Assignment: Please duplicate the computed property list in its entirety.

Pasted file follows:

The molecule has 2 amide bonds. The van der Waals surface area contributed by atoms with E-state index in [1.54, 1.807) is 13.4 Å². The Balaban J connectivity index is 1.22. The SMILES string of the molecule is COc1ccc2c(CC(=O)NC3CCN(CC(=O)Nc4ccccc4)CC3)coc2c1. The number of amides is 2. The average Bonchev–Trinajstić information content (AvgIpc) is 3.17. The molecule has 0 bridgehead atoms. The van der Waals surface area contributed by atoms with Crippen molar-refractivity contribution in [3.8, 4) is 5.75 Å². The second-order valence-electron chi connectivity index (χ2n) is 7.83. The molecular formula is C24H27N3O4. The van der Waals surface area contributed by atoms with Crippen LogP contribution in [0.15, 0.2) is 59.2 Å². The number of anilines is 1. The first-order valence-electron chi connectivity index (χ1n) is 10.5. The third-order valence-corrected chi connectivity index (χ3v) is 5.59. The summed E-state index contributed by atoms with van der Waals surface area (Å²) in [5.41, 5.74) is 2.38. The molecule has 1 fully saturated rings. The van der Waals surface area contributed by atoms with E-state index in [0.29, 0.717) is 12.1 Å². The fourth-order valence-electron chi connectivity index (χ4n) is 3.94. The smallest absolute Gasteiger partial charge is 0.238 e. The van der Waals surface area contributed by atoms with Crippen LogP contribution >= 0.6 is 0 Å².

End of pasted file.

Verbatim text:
The molecule has 2 amide bonds. The van der Waals surface area contributed by atoms with E-state index in [1.54, 1.807) is 13.4 Å². The Balaban J connectivity index is 1.22. The SMILES string of the molecule is COc1ccc2c(CC(=O)NC3CCN(CC(=O)Nc4ccccc4)CC3)coc2c1. The number of amides is 2. The average Bonchev–Trinajstić information content (AvgIpc) is 3.17. The molecule has 0 bridgehead atoms. The van der Waals surface area contributed by atoms with Crippen molar-refractivity contribution in [3.8, 4) is 5.75 Å². The second-order valence-electron chi connectivity index (χ2n) is 7.83. The molecular formula is C24H27N3O4. The van der Waals surface area contributed by atoms with Crippen LogP contribution in [0.15, 0.2) is 59.2 Å². The number of anilines is 1. The first-order valence-electron chi connectivity index (χ1n) is 10.5. The third-order valence-corrected chi connectivity index (χ3v) is 5.59. The summed E-state index contributed by atoms with van der Waals surface area (Å²) in [5.41, 5.74) is 2.38. The molecule has 1 fully saturated rings. The van der Waals surface area contributed by atoms with E-state index in [0.29, 0.717) is 12.1 Å². The fourth-order valence-electron chi connectivity index (χ4n) is 3.94. The smallest absolute Gasteiger partial charge is 0.238 e. The van der Waals surface area contributed by atoms with Crippen LogP contribution >= 0.6 is 0 Å².